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[NEWS] Subs exclusive: Lynk&Co boss on how the brand apes Netflix

Subs exclusive: Lynk&Co boss on how the brand apes Netflix

Lynk&Co 01 static
The Lynk&Co 01 plug-in hybrid

Wide-ranging interview as CEO Alain Visser explains what makes the Chinese car maker different

Alain Visser is CEO at Lynk&Co, having taken the helm of the disruptive Chinese car maker after a glittering career at manufacturers including Volvo, Opel and General Motors.

Having been founded in 2016, Lynk&Co launched initially in China in 2018 and expanded into Europe in 2020, taking advantage of its Geely ownership to use the CMA platform also exploited by Volvo.

Its first car, a compact SUV, is simply titled the Lynk&Co 01, with the 02 crossover and 03 saloon following. A hatchback was also under development, but its future is uncertain, the 04 name now tipped to be given to an e-scooter.

The 01 is sold in Europe as a hybrid and plug-in hybrid, with prices starting from €39,000 (£34,000). It's also available on a monthly subscription - with a one-month cancellation period at any time - for around €550 (£472) per month, and so-called members can recoup some of those costs by sub-letting their cars.

Here Visser details the firm’s unique selling points and extraordinary success to date and talks about changes that he expects in the future.

What makes Lynk&Co different?

“We have three key differentiators. One is that if you choose not to buy, it's only one month you have to sign up for. The other is that during that month you can share the car. So when it’s idle, you can sublet it and reduce your fees. The third one is that we don’t have dealerships, but we do offer membership - and part of that community is that you get perks beyond the mobility from the car itself, such as concert tickets. That side has only just kicked off, because of Covid, but it’s ramping up.

“Beyond that, there's also another key point of the concept: its simplicity. Our specifications are straightforward: there are no options and you can have the car in blue or black, that’s it. It’s super-simple, so you don’t drive away with any regrets, except maybe that you chose the wrong colour. And if you feel that way and join as a member, yes, you can swap each month.”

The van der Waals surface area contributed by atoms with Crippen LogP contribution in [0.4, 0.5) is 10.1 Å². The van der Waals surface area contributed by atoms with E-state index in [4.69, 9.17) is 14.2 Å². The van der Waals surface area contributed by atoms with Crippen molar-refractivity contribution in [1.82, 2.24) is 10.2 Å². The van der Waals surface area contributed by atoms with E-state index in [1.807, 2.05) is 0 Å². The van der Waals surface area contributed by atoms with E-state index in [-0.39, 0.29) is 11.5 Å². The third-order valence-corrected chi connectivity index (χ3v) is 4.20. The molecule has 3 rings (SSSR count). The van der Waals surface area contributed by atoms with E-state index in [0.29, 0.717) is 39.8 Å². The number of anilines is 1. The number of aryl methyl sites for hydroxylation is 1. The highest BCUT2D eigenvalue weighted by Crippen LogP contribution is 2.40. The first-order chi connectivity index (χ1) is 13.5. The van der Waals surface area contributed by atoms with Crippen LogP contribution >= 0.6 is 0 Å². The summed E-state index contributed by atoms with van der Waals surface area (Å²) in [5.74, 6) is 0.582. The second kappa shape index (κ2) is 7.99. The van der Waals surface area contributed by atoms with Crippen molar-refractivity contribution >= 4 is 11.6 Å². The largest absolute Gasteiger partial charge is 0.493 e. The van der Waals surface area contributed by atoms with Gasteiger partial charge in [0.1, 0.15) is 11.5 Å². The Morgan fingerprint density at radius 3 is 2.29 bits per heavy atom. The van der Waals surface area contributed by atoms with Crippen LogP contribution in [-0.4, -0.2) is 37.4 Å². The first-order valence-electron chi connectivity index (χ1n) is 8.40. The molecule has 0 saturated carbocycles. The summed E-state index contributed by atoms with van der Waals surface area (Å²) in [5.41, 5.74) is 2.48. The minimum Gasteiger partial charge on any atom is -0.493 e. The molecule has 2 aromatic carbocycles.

How is it going in Europe?

“The truth is we’ve got more customers than cars at the moment, which is something of a luxury problem to have!

“To give you an idea, we launched the brand in Europe a bit more than a year ago, with the goal of having 9000 members, as we call them. We ended last year with 90,000 members, and today we’re at about 120,000.

“We’re in seven markets in Europe and have done almost no marketing. Our research suggests we have an awareness level of about 5%, so 95% have never even heard of Lynk&Co. To have 120,000 customers open to us despite that is way better than we could ever have hoped for.”

Which markets are your biggest?

“The Netherlands is the biggest market, which makes sense, as we started in Amsterdam. Interestingly, Italy is second - and we only opened there two months ago. And I know it’s a strange answer, but we don’t yet know why. The people in both countries just seem very open to change.

“We’ve not done any marketing - well, almost none - but the customers just keep coming in. Of course, we ask them their motivations, and from that we can see many themes. But if I were to try to sum it up, I would say that we hear that more and more customers are just tired of the traditional car-buying system.” polls its audience weekly, but only 1-2% say they would consider a car subscription. Is that a British peculiarity?

“Well, the latest statistic I was looking at was that in the German market, the figure is about 40% - and the UK and Germany usually align quite well.

“It might be that the people polled don’t align with the demographic who might subscribe or it might be that the term ‘subscription’ isn’t perceived the same way.

“In truth, we don't see ourselves as a subscription company. Other car companies use it as a new term for what is effectively leasing, be it for three, six or 12 months. What we offer is akin to Netflix. The uniqueness of our business model is you only have to commit to one month. It’s closer to renting than leasing.”

Have you got that message across clearly enough?

“I have to admit that one of our biggest issues is communication. When we launched subscription, we assumed people would associate it with Netflix and Spotify and understand. That was back in 2016. But then the whole industry picked up the name and used it for something else: this short leasing model.

“That’s why we now refer to membership. It’s a semantic debate, but for us it's so important that we make it clear to our customers and potential customers that it's one month only. That’s a key benefit of our model.”

Even if they are going about it differently, all manufacturers see ownership models changing. Call it whatever you like, but is short-term ownership going to grow as fast as people think?

“Yes, but to go back to my previous point, I think the concept of subscription is being abused. What a lot of manufacturers are offering is totally over-rated. It’s marketing talk for a short lease, and that’s very different to where I see the opportunity.

“The trend I see is the opposite almost: that people are ready to do something other than lease or own a car. We offer that alternative.”